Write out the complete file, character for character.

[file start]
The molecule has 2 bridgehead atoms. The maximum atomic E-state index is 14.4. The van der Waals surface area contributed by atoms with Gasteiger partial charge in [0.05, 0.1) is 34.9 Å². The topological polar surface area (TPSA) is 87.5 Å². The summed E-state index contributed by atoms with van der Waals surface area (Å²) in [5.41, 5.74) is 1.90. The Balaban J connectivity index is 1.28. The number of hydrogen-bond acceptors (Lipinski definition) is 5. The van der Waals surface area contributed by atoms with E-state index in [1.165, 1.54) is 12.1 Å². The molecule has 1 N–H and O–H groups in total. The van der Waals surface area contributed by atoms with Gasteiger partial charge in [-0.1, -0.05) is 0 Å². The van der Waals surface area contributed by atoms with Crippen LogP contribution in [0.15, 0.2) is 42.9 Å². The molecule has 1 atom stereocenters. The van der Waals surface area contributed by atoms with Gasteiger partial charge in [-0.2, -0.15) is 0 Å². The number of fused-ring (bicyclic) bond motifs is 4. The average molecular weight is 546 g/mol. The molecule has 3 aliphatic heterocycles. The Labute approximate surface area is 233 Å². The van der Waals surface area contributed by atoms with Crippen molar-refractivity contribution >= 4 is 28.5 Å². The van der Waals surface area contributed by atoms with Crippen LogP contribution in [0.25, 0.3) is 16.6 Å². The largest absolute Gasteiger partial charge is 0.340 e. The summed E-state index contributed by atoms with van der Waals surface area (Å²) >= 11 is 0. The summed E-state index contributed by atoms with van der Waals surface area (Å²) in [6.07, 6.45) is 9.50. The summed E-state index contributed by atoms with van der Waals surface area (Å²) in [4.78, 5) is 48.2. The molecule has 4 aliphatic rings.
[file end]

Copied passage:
The molecule has 2 bridgehead atoms. The maximum atomic E-state index is 14.4. The van der Waals surface area contributed by atoms with Gasteiger partial charge in [0.05, 0.1) is 34.9 Å². The topological polar surface area (TPSA) is 87.5 Å². The summed E-state index contributed by atoms with van der Waals surface area (Å²) in [5.41, 5.74) is 1.90. The Balaban J connectivity index is 1.28. The number of hydrogen-bond acceptors (Lipinski definition) is 5. The van der Waals surface area contributed by atoms with E-state index in [1.165, 1.54) is 12.1 Å². The molecule has 1 N–H and O–H groups in total. The van der Waals surface area contributed by atoms with Gasteiger partial charge in [-0.1, -0.05) is 0 Å². The van der Waals surface area contributed by atoms with Crippen LogP contribution in [0.15, 0.2) is 42.9 Å². The molecule has 1 atom stereocenters. The van der Waals surface area contributed by atoms with Gasteiger partial charge in [-0.2, -0.15) is 0 Å². The number of fused-ring (bicyclic) bond motifs is 4. The average molecular weight is 546 g/mol. The molecule has 3 aliphatic heterocycles. The Labute approximate surface area is 233 Å². The van der Waals surface area contributed by atoms with Crippen molar-refractivity contribution >= 4 is 28.5 Å². The van der Waals surface area contributed by atoms with Crippen LogP contribution in [0.25, 0.3) is 16.6 Å². The largest absolute Gasteiger partial charge is 0.340 e. The summed E-state index contributed by atoms with van der Waals surface area (Å²) >= 11 is 0. The summed E-state index contributed by atoms with van der Waals surface area (Å²) in [6.07, 6.45) is 9.50. The summed E-state index contributed by atoms with van der Waals surface area (Å²) in [4.78, 5) is 48.2. The molecule has 4 aliphatic rings.